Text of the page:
×
You will be redirected back to your article in seconds

Epic library battle looms

NEW YORK — Metro-Goldwyn-Mayer, Walt Disney Co. and Polygram Holdings are among a large group of companies exploring the purchase of the Epic group of film libraries, now being auctioned by the French government agency CDR.

Companies last week submitted expressions of interest in buying the 1,000-title library and sources said interest was strong. Among the companies thought to be interested in the catalog — in addition to MGM, Disney and Polygram — are Live Entertainment, Carlton Communications and Pearson.

About 12 companies have been invited to move into the second round of the sale, which involves due diligence investigation of the library and is expected to take several weeks. Three “data rooms,” with info on the licensing contracts on the library’s titles, have been set up in L.A. for the use of potential buyers, sources said.

Collection of titles

The library, which is expected to fetch $150 million to $200 million, is a collection of titles inherited from independent film companies such as Epic, De Laurentiis and Hemdale that owed money to French bank Credit Lyonnais and transferred the libraries to the bank to settle their debts.

CDR was formed in 1995 to hold and eventually sell various assets inherited by Credit Lyonnais. The biggest such entertainment asset, MGM, was sold last year.

MGM is now seen as a leading buyer for the library because the Lion has built up an enormous film library that could be further enhanced with this deal. MGM has 3,639 titles in its library, including titles in the Orion catalog, far bigger than the next biggest libraries owned by Warner Bros. and Sony. People close to MGM confirmed the Lion’s interest in the Epic library but an MGM spokesman declined to comment.

On the other hand, MGM’s existing ownership of a big library may make it less likely to strongly pursue the Epic deal, Wall Streeters said. In contrast, Polygram, which has looked at and passed on several film acquisitions in the past few years, may be more motivated to buy the library because of its size.

Polygram is usually very conservative about the price it bids in auctions, however. A Polygram spokeswoman declined comment.

Disney’s interest may signal that the House of Mouse wants to beef up its relatively small library, which has only about 450 titles. A Disney spokesman declined comment.

The library’s titles include worldwide video rights on Castle Rock films such as “When Harry Met Sally,” “City Slickers,” “Misery” and “Malice,” which were inherited from Nelson Entertainment, which had helped finance the pics. The bulk of the library is not A pictures, however.

More Film

  • Glass Movie

    Box Office: 'Glass' Shines Overseas With $48.5 Million Weekend

    After autobots and aquatic kings have dominated foreign markets over the past few weeks, a different kind of hero has risen to the top of box office charts. M. Night Shyamalan’s “Glass” is the new champ overseas, pulling in $48.5 million from international territories. The supernatural thriller, a sequel to 2000’s “Unbreakable” and 2016’s “Split,” debuted [...]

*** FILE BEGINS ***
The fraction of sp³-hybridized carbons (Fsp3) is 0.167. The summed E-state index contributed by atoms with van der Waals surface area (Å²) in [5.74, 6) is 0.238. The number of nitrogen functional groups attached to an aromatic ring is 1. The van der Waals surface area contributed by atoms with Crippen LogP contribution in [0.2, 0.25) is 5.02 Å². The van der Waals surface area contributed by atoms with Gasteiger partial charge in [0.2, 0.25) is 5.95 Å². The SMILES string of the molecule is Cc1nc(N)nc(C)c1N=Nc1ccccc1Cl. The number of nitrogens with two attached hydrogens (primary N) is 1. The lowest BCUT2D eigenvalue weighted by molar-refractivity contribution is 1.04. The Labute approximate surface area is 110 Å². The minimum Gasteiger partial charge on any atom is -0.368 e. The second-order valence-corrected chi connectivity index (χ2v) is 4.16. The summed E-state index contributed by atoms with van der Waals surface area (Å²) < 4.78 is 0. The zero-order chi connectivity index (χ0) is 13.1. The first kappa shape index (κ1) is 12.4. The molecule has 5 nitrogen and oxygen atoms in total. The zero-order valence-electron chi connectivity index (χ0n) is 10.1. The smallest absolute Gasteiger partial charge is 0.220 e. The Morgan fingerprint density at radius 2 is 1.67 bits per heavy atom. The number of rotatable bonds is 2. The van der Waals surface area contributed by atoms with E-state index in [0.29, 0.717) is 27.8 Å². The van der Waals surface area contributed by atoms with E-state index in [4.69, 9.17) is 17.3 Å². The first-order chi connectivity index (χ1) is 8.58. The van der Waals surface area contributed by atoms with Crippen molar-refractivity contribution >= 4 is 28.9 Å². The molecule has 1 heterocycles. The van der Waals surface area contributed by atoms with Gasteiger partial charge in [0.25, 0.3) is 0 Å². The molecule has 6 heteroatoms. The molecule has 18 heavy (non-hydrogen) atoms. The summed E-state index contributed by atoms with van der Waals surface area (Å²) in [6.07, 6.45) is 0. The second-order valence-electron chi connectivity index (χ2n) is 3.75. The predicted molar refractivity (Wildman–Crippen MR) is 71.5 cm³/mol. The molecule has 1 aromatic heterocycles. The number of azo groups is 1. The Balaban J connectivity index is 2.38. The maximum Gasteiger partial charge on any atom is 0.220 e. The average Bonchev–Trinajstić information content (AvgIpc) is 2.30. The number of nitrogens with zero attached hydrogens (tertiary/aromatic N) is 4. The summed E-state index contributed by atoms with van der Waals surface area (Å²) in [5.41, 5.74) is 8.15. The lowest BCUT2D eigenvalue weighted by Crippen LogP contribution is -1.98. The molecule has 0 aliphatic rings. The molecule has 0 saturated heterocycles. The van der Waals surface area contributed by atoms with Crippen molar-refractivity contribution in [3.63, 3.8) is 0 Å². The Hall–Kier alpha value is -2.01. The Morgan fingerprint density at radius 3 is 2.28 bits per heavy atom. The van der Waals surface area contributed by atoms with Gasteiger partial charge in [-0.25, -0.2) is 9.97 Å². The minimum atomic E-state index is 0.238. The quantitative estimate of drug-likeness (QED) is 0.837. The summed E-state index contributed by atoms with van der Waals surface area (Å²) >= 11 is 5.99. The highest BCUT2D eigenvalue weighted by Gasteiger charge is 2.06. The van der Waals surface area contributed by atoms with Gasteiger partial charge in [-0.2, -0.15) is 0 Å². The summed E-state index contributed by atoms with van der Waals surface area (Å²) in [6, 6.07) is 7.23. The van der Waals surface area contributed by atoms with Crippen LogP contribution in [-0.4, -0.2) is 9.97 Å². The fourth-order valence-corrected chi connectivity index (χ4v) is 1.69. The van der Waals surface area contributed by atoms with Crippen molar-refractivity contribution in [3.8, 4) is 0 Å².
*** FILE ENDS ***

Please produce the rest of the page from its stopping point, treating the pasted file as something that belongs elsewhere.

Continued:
• Yalitza Aparicio as Cleo, Marco Graf

    'Roma' and 'The Favourite' Lead London Critics' Circle Winners

    After ruling the U.S. critics’ award circuit, “Roma” continued its dominance on the other side of the pond, as the London Film Critics’ Circle announced its winners tonight. A week after landing seven BAFTA nominations, Alfonso Cuarón’s Mexico City memory piece landed film of the year and director of the year honors from the group [...]

  • M. Night Shyamalan Should Stop Writing

    The Big Twist M. Night Shyamalan Needs: He Should Stop Writing His Own Scripts (Column)

    Quick, name the greatest film by each of the following directors: Orson Welles, Alfred Hitchcock, Steven Spielberg, David Lean, Robert Altman, Roman Polanski, Kathryn Bigelow, Jonathan Demme. Answers will vary (mine would be: “Citizen Kane,” “Psycho,” “Saving Private Ryan,” “Lawrence of Arabia,” “Nashville,” “Chinatown,” “The Hurt Locker,” “The Silence of the Lambs”), but whatever your [...]

  • Andy Vajna Dead: 'Rambo' Producer and

    Andy Vajna, 'Rambo' Producer, Dies at 74

    Andy Vajna, executive producer of several “Rambo” films as well as “Total Recall” and several “Terminator” movies, has died at 74. The Hungarian National Film Fund confirmed his death, calling him a “dominant figure in the Hungarian and international film industry” who was responsible for the development of the fund. With partner Mario Kassar, Vajna [...]

  • Glass trailer

    Box Office: 'Glass' Dominates MLK Weekend With $47 Million

    M. Night Shyamalan’s “Glass” topped box office charts during the Martin Luther King Jr. holiday, collecting $40 million over the weekend for a four-day sum of $47 million. If estimates hold, “Glass” will come in behind “American Sniper” ($107 million) and “Ride Along” ($48 million) as the third-best showing for both January and MLK holiday [...]

  • FICG Names Estrella Araiza As New

    Estrella Araiza To Head Up Guadalajara Intl Film Festival

    The Guadalajara Intl. Film Festival (FICG) has announced that Estrella Araiza, until now the festival’s head of industry and markets and director of the Guadalajara IntL. Film Festival in Los Angeles, has been promoted to the position of general director of the prominent Mexican festival. She replaces Ivan Trujillo, appointed director of TV UNAM. Araiza [...]

  • 'St. Bernard Syndicate' Review: A Quietly

    Film Review: 'St. Bernard Syndicate'

    John C. Reilly and Steve Coogan may have received major award nominations this season for their fine work in “Stan & Ollie,” but there’s arguably a superior Laurel & Hardy tribute act to be found in the droll Danish comedy “St. Bernard Syndicate.” As a pair of bumbling losers who turn an already dubious business [...]

More From Our Brands

Access exclusive content